clawback policy as an exhibit to its annual report and disclose how
it has applied the policy, including, as applicable:

  1. The date on which the issuer was required to prepare an
    accounting restatement and the aggregate dollar amount of
    erroneously awarded compensation attributable to such accounting
    restatement (including the estimates used in calculating the
    recoverable amount in the case of awards based on stock price or
    total shareholder return);

  2. The aggregate dollar amount of erroneously awarded compensation
    that remains outstanding at the end of the issuer’s last
    completed fiscal year;

  3. The aggregate dollar amount from each current or former named
    executive officer that had been outstanding for 180 days or more
    since the date the issuer determined the amount owed; and

  4. Details regarding any reliance on the impracticability

Issuers will have to use Inline XBRL to tag their compensation
recovery disclosures. Additionally, the cover page to the Annual
Report on Form 10-K will include additional check boxes to indicate
whether the financial statements included in the filings reflect
the correction of an error to previously issued financial
statements and whether any of those error corrections are
restatements requiring a recovery analysis of incentive-based
compensation under their clawback policies.

Timing and Implementation

The adopted rules were published in the Federal Register on
November 28, 2022 and will become effective on January 27, 2023.
The affected exchanges must file their proposed listing standards
no later than February 26, 2023, and the standards must become
effective no later than November 27, 2023. Upon effectiveness of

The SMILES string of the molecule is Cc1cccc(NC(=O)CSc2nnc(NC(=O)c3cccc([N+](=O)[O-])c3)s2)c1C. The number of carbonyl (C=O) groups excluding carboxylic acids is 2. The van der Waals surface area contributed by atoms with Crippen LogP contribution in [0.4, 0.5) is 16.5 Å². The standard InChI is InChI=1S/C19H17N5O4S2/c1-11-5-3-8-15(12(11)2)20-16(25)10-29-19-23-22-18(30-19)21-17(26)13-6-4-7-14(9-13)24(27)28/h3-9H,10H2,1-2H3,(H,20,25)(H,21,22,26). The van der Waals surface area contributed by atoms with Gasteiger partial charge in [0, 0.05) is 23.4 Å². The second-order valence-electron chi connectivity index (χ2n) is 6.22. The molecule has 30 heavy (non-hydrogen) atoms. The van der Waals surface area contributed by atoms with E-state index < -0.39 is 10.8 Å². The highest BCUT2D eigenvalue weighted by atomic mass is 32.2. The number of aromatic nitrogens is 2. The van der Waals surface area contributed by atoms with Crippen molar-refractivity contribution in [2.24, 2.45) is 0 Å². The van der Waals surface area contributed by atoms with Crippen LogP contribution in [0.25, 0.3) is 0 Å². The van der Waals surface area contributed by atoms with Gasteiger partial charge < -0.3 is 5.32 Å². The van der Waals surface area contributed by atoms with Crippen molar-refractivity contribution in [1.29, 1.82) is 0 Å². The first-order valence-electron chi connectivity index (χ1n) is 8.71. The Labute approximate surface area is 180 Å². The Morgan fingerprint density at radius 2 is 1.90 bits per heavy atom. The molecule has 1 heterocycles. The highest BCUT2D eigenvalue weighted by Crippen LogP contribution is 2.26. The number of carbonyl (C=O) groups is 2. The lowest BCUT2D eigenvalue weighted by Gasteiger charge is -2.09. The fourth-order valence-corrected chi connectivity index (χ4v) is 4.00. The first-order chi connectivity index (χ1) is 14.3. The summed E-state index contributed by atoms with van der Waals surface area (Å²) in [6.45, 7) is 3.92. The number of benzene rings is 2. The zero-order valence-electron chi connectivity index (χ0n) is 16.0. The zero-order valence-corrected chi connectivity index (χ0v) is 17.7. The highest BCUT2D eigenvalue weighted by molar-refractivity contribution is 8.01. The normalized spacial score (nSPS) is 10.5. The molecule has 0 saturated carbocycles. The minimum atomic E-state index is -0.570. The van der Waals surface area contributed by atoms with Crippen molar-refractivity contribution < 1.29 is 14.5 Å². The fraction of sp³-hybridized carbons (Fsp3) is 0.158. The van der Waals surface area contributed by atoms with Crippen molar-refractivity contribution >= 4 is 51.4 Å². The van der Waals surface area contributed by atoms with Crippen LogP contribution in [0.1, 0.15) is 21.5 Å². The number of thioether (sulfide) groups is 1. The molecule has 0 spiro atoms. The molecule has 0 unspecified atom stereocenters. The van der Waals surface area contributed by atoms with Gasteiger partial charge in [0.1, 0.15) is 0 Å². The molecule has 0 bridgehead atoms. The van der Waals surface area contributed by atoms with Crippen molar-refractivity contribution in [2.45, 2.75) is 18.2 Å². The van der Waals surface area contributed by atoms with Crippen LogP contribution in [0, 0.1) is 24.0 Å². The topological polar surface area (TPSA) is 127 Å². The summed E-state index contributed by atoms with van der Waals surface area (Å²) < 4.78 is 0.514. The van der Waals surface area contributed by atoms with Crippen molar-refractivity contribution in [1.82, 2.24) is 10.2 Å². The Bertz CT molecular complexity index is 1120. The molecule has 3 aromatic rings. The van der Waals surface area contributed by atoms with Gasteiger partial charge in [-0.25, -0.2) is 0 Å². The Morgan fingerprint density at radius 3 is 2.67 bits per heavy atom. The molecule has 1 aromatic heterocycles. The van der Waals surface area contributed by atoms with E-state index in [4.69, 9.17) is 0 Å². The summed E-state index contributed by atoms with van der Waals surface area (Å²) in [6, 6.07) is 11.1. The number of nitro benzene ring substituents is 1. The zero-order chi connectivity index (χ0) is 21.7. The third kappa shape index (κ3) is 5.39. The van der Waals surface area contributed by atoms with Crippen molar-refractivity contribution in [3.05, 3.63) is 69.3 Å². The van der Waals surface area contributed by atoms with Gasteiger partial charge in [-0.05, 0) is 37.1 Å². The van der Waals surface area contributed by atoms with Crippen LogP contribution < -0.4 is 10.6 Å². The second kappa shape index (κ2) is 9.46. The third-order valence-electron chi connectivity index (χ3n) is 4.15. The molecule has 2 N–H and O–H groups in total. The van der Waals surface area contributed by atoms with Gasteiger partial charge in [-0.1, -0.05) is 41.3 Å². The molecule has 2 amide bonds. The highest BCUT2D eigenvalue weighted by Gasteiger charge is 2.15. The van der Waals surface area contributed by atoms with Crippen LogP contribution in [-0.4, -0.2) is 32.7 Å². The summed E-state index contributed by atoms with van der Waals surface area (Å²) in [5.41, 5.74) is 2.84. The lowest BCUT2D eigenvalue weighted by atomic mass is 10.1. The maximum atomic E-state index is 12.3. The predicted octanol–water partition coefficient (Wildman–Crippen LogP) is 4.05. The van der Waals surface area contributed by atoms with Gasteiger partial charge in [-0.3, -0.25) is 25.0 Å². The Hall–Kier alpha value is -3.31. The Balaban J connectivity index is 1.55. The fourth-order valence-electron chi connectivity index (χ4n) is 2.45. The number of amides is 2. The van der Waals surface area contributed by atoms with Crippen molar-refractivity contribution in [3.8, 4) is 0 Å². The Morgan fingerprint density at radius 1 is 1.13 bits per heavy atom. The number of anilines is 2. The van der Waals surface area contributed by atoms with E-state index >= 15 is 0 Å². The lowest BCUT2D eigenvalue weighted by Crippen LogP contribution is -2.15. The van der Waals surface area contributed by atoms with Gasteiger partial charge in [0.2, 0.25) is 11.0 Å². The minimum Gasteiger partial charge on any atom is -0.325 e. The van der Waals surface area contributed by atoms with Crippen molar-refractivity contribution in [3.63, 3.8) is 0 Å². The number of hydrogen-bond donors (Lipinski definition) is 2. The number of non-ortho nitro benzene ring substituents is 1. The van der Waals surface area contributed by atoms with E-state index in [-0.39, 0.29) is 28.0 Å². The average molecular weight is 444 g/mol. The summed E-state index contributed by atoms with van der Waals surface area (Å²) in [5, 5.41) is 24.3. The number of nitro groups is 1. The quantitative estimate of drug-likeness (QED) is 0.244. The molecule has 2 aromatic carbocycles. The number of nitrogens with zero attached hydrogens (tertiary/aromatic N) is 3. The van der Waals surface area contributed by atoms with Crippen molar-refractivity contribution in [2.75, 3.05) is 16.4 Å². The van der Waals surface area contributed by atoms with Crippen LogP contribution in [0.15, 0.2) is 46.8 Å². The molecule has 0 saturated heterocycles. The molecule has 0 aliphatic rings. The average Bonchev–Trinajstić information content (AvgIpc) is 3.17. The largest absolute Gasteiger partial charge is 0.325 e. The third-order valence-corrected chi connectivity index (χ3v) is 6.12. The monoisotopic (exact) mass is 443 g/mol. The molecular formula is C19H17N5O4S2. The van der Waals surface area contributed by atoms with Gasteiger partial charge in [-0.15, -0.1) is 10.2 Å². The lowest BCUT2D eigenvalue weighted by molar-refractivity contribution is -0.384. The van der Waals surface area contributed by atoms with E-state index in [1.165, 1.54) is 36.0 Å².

the standards, affected issuers must adopt recovery policies within
60 days of the standards becoming effective, and must begin to
comply with the related disclosure requirements in all proxy
statements, information statements, and annual reports filed on or
after the adoption of the policy. Noncompliant issuers will be
subject to delisting by the exchanges.

Recommendations and Best Practices

To prepare for the changes described above, listed companies
should consider taking steps in anticipation of the upcoming
additions to the exchanges’ listing standards including the

  1. Review existing clawback policies and consider implementing
    changes and updates.

  2. Review clawback provisions in agreements with current and
    former executive officers including incentive compensation

  3. Advise Board members, audit committee members, and other
    relevant officers on the procedural requirements and implications
    of the adopted rules, emphasizing the disclosure requirements;

  4. Take steps to ensure that internal and external accountants
    accurately report potential clawback obligations, especially upon
    the occurrence of a triggering event that requires the preparation
    of an accounting restatement.

A complete copy of the SEC release regarding the adopted rule
can be found here.
A brief fact sheet covering the new requirements on a broad level
can be found here.
We will continue to monitor the adopted rules and other SEC actions
as they develop.

The content of this article is intended to provide a general
guide to the subject matter. Specialist advice should be sought
about your specific circumstances.

POPULAR ARTICLES ON: Corporate/Commercial Law from United States

Inadvertent Termination Of S Election

Freeman Law

In a recent Private Letter Ruling, the Internal Revenue Service determined that termination of a corporation’s S election, due to the creation of more than one class of stock or due to trusts becoming…


Source link

Related posts

Gelişen Bir Piyasa: Şarj Hizmetleri – Economic Analysis

Save It For A Rainy Day: Recent Amendment Extensions For Qualified Retirement Plans, 403(b) Plans And Individual Retirement Accounts – Retirement, Superannuation & Pensions

Canada’s Consumer Privacy Protection Act (Bill C-27): Impact For Businesses – Privacy Protection